Tuesday, June 26, 2012

More High Plains High Heat: Yet Another All-Time June Temperature Record;
Dust Bowl Era Extremes Fall

Image (click to enlarge): June 26, 2012 high temperature records, from National Weather Service

7 PM MDT Update: A preliminary report from the National Weather Service confirms the Goodland record high of 110° at 2:53 pm, eclipsing the old daily record of 107° in 1971.

The 115° high temperature is a new all-time June record at Hill City, where records began in 1896; it smashes the old daily record of 110° in 1980.

Also in Kansas, Dodge City (110°) and Garden City (108°) tied records set just last year.

Russell, Kansas hit 112°, breaking the record of 108° in 1980.

Burlington, Colorado also crushed a record with 106°, exceeding the 102° in 1990.

The prize for excessive record margin goes to McCook, Nebraska, where the 115° high was 12° above the old record of 103° in 1998. McCook climate records began in 1896.

Original post:
Goodland, Kansas (elevation 3656 ft) in the latest hour (3 pm MDT) has reported a temperature of 110°F (43.3°C). This breaks the all-time June high temperature record tied just 2 days ago and originally set in 1936. It is also tied for the second warmest all-time temperature at Goodland. The previous top 10 temperatures:
1.  111  Jul 25, 1940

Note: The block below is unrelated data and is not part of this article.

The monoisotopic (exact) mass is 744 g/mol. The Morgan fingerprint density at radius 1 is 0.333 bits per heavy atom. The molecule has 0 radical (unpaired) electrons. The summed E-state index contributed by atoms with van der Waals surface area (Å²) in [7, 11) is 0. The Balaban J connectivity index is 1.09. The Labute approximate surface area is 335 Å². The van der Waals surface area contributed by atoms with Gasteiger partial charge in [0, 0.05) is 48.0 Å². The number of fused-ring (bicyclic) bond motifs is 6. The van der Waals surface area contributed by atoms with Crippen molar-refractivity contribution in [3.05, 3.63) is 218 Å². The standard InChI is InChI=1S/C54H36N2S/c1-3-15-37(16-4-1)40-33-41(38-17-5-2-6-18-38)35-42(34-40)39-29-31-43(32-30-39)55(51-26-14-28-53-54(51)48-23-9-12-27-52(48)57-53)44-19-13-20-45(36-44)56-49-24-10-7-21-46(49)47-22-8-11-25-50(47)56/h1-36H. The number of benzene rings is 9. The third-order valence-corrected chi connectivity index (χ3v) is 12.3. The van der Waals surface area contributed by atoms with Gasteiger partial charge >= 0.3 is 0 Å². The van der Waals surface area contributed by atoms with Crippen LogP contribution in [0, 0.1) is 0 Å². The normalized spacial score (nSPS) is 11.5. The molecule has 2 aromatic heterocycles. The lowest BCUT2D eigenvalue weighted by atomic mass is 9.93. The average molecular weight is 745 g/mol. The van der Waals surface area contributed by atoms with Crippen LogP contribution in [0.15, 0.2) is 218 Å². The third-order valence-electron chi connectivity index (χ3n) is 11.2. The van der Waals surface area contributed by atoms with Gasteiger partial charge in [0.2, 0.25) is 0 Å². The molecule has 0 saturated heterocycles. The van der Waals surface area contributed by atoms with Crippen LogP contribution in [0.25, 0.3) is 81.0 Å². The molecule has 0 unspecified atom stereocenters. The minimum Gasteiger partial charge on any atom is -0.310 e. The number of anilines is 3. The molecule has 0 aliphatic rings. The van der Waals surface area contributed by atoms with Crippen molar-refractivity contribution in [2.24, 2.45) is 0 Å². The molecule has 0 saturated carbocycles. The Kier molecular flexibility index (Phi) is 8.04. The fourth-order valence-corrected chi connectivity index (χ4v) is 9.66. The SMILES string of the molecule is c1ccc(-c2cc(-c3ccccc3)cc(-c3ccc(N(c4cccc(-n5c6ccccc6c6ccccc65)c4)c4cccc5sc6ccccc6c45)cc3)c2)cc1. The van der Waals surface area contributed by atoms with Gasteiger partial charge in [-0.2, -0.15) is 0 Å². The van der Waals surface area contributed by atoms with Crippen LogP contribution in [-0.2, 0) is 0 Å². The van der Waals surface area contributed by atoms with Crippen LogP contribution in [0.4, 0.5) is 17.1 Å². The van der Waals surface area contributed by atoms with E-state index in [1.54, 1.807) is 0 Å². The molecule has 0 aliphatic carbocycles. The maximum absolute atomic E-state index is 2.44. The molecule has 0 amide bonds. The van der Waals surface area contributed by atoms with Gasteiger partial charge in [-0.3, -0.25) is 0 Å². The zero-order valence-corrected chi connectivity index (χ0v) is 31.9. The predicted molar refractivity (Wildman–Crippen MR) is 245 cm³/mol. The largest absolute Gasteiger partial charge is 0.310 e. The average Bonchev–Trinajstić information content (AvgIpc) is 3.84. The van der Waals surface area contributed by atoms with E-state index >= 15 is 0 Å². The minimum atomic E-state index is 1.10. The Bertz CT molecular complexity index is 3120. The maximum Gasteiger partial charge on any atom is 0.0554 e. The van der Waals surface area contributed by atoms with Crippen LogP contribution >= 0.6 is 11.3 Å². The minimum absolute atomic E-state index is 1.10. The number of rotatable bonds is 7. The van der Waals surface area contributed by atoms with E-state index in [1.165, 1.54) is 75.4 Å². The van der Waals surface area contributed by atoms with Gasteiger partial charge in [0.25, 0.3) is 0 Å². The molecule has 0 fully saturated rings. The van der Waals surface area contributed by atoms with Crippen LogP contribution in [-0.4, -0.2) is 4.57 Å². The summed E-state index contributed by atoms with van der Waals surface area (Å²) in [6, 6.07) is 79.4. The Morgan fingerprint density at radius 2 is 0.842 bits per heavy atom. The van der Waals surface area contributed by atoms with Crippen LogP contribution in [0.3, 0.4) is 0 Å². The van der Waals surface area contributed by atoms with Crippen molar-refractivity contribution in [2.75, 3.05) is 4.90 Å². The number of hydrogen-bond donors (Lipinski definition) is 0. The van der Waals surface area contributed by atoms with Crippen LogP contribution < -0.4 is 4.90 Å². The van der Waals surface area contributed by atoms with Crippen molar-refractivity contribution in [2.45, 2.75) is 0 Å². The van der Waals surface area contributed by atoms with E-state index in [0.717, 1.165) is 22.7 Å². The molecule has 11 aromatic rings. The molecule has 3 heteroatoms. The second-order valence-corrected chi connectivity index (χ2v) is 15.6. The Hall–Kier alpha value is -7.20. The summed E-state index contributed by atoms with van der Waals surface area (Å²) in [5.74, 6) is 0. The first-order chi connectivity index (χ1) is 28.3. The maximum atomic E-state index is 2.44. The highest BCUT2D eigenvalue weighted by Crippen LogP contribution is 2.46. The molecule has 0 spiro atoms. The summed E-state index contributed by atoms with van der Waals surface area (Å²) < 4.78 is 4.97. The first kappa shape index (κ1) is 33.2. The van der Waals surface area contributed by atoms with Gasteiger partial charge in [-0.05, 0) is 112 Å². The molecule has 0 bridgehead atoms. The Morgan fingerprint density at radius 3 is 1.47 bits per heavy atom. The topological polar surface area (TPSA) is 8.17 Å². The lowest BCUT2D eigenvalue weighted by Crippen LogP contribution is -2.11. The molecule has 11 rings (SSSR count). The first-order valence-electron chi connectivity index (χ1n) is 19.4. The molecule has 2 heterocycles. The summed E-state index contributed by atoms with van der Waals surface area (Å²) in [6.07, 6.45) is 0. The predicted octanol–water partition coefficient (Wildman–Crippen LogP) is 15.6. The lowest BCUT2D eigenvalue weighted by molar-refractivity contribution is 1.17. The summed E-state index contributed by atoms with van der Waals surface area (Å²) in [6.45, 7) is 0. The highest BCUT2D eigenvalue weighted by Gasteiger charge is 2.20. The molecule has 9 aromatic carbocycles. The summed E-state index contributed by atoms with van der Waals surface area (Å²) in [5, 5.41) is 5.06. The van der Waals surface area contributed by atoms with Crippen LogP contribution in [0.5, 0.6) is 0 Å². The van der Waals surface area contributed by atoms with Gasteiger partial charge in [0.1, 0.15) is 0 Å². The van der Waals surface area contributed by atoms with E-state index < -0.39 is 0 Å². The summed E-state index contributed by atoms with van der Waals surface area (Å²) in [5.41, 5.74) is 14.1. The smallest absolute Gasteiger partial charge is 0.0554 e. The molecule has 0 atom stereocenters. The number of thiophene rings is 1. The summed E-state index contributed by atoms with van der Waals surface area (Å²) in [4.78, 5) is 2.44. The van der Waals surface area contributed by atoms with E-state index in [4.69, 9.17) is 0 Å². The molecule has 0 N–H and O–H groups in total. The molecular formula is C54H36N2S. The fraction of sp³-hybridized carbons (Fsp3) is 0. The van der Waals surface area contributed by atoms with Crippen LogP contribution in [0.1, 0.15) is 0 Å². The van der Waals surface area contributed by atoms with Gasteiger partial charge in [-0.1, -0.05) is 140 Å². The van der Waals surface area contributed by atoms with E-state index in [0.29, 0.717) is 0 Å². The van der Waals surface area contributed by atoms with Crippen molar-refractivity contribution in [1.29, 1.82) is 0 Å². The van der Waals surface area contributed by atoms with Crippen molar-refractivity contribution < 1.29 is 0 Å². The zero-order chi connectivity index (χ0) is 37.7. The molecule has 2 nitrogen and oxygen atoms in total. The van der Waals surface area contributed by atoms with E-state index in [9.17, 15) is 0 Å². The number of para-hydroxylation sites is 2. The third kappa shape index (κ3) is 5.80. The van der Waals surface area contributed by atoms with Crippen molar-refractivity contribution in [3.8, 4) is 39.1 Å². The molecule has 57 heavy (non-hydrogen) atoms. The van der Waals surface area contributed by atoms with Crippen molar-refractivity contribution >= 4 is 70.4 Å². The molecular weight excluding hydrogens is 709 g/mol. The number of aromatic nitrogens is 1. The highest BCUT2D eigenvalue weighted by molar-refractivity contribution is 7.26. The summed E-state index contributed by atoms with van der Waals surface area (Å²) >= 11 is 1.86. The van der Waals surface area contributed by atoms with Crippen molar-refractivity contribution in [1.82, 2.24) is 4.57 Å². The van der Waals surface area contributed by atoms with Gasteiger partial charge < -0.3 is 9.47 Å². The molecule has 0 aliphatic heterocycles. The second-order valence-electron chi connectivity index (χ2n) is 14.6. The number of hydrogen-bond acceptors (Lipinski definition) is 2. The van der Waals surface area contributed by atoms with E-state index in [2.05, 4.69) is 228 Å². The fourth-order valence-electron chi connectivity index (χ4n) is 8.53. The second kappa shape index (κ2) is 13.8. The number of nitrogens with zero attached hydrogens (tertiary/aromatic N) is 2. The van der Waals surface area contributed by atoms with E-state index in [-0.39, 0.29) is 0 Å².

2. 110 Aug 04, 1947
3. 110 Jul 24, 1940
4. 110 Jul 25, 1936
5. 110 Jul 24, 1936
6. 110 Jul 23, 1936
7. 109 Jul 20, 2005
8. 109 Jul 20, 1939
9. 109 Jun 18, 1936
10. 108 Jul 04, 1964
Yesterday's high of 107° also set a daily high, breaking another 1936 record of 104° which was tied in 1990. Goodland climate records date back to 1895.


Steve Bloom said...

Steve, is this a blocking event? It seems somewhat persistent, and is there any connection to Debby's slow movement?

CapitalClimate said...

Yes, this is a classic summer blocking pattern, with a strong high pressure ridge over the central part of the US. The difference is that this is more intense than average, so extreme temperature records are being set.

Debby was trapped between this mid-latitude ridge and a subtropical ridge to the south. For a time, it appeared that the strength of the northern ridge would force Debby westward in the Gulf, but the westerly flow aloft (shear) weakened the storm, and it eventually worked its way eastward.

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